Elder Hostile

Sep 30, 2010

Dear Dave,

I work at a major university out west. My job is to help faculty understand and use the latest in cutting-edge computer technologies… you know, applications like Droople, Ning, Splip, Smoopo, Mesmik, and Drikmax. In other words, I’m young, whip-smart, and, okay, twist-my-arm… devilishly good looking.

I tell you this as background because… well, because.

My problem actually concerns a good friend of mine, who is many, many years older than I. What’s killing me is watching him try to keep up with the world around him. Even though he’s had more surgeries than Dick Cheney and has retained less cognitive horsepower than George Bush, he’s in complete and total denial.

Bicycling with him - an embarrassing and painful duty that fell to me because I lost the office lottery - is like taking a twenty five year-old dog to the park; he bumps into things, is chronically short of breath, and scares small children.

He spills coffee on himself, jumps when his cell phone rings, and in meetings simply tilts his head from side to side like the RCA dog and grunts.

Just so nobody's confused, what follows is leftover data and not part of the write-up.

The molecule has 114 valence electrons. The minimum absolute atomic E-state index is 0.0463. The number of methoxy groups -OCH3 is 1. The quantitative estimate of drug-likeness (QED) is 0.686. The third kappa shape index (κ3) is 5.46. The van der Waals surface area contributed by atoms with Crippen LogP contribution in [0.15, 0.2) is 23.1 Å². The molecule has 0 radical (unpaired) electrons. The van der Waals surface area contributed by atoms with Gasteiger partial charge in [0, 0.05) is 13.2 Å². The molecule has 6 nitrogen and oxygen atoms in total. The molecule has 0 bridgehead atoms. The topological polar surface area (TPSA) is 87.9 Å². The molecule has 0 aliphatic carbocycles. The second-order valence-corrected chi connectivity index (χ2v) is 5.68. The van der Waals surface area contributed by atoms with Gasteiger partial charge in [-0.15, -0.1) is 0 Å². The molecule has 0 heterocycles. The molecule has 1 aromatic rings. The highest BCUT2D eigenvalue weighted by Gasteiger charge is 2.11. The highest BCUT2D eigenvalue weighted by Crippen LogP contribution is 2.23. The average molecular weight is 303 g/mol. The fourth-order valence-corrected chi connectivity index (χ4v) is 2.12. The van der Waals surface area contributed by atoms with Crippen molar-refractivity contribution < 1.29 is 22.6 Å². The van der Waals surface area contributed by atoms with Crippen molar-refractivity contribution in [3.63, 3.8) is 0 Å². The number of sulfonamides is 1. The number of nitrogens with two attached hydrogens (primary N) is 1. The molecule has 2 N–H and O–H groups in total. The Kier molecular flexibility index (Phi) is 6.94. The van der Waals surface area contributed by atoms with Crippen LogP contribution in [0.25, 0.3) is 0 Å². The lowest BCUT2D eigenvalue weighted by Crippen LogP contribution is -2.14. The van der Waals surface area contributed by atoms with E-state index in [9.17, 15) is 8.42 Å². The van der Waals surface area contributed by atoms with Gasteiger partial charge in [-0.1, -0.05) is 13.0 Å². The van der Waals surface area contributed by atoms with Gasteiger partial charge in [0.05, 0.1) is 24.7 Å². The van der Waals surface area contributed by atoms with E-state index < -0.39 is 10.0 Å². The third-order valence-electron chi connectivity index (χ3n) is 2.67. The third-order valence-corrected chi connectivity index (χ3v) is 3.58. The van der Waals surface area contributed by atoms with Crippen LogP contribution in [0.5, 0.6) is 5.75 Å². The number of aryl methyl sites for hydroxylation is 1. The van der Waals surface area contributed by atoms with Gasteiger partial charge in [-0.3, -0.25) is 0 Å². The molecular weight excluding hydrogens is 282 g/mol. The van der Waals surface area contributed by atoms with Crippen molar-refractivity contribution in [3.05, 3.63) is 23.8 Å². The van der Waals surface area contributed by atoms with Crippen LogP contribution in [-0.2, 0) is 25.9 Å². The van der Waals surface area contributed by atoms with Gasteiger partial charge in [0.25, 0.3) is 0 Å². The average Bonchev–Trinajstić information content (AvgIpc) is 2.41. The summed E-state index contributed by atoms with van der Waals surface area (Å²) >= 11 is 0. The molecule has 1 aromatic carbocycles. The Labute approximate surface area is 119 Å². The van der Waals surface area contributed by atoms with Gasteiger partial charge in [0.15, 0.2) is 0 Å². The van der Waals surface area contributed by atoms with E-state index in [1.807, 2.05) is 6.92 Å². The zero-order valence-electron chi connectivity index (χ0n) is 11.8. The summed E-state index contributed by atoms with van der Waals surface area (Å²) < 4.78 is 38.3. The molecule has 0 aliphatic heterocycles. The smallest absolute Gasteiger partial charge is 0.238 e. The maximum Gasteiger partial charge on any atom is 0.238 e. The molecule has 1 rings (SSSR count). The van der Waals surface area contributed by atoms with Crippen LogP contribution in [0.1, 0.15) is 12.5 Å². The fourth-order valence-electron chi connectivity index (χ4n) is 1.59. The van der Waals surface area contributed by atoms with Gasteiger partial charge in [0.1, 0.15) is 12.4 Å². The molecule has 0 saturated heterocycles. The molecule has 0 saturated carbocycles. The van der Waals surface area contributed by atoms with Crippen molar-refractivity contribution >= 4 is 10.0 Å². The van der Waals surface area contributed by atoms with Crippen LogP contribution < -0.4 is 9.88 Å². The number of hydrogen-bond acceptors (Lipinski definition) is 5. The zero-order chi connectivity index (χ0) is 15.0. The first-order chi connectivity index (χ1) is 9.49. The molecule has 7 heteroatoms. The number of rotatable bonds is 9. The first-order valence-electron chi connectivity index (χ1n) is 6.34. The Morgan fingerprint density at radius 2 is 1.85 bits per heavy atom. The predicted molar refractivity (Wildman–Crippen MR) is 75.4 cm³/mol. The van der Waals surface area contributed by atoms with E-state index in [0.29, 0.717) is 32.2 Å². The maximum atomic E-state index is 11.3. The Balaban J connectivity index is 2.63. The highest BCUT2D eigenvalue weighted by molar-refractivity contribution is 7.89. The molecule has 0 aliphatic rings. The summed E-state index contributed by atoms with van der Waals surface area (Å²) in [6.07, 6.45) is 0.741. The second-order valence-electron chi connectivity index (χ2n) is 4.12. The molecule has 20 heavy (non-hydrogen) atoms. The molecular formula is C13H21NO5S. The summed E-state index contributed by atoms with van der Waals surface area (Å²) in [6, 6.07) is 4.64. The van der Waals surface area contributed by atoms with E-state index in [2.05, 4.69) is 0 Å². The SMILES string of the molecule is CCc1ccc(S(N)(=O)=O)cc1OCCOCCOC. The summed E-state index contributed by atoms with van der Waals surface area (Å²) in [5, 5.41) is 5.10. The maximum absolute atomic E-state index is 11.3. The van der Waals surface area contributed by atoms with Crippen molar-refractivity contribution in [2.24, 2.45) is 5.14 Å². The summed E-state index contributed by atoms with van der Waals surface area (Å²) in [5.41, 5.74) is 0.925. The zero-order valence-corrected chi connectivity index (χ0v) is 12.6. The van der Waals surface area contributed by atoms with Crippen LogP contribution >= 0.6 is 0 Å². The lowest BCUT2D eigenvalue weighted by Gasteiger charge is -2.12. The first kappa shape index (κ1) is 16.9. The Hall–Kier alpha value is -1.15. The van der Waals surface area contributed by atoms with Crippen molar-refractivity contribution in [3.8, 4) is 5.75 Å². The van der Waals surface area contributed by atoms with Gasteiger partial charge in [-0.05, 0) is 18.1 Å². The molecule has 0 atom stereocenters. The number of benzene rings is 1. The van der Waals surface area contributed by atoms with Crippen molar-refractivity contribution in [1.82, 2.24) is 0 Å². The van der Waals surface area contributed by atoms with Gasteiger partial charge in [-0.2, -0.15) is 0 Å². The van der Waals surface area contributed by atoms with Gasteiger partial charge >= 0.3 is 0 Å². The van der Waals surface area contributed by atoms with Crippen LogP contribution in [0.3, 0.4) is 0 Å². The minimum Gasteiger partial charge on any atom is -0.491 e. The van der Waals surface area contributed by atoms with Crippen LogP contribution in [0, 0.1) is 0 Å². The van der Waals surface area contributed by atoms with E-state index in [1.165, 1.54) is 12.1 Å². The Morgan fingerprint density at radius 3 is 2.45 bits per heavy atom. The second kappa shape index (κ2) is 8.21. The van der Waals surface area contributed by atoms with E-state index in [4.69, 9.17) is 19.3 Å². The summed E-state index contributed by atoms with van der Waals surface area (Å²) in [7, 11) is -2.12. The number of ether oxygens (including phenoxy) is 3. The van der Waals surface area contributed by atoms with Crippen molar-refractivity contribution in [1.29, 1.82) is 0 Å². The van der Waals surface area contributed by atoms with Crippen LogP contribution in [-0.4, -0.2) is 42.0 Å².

He’s obsessed with lost youth. He’s recently joined a band, and just yesterday he told me he’s pricing skateboards. I worry that someday soon he’ll be wearing one of those ridiculous little African pillbox hats or will start listening to The Magnetic Zeros (with a straight face).

Even though I’m whip-smart, and, okay, twist-my-arm… devilishly good looking, I could use a little help. What the heck should I do about this guy? He simply won’t give up.

Eyewitness to a Trainwreck

Dear Eyewitness to a Trainwreck,

This one is so easy it’ll be embarrassing cashing this week’s paycheck.

The problem, of course, is you, my friend. You’re so awed by your buddy’s majestic accomplishments and his limitless, highly-burnished talent, and so unsatisfied with living in his shadows, that you’ve twisted this all up in that “whip-smart” mind of yours to become some sort of pity-the-elderly melodrama. Psychiatrists call this ego-generated trans-issue personality disorder, which means absolutely nothing, but at $145 an hour is good for a couple of decent rounds at Eagle-Vail.

Many of us would consider ourselves blessed to have such a luminary in our presence. So what if he drools a bit and forgets to zip up occasionally. Just remember: If you accomplish half of what he’s accomplished in his life, you’ll have done twice as much as he’s forgotten he meant to remember. Or something like that.

So go now and cherish your friend. And remind him dinner is at seven in the Aspen Room.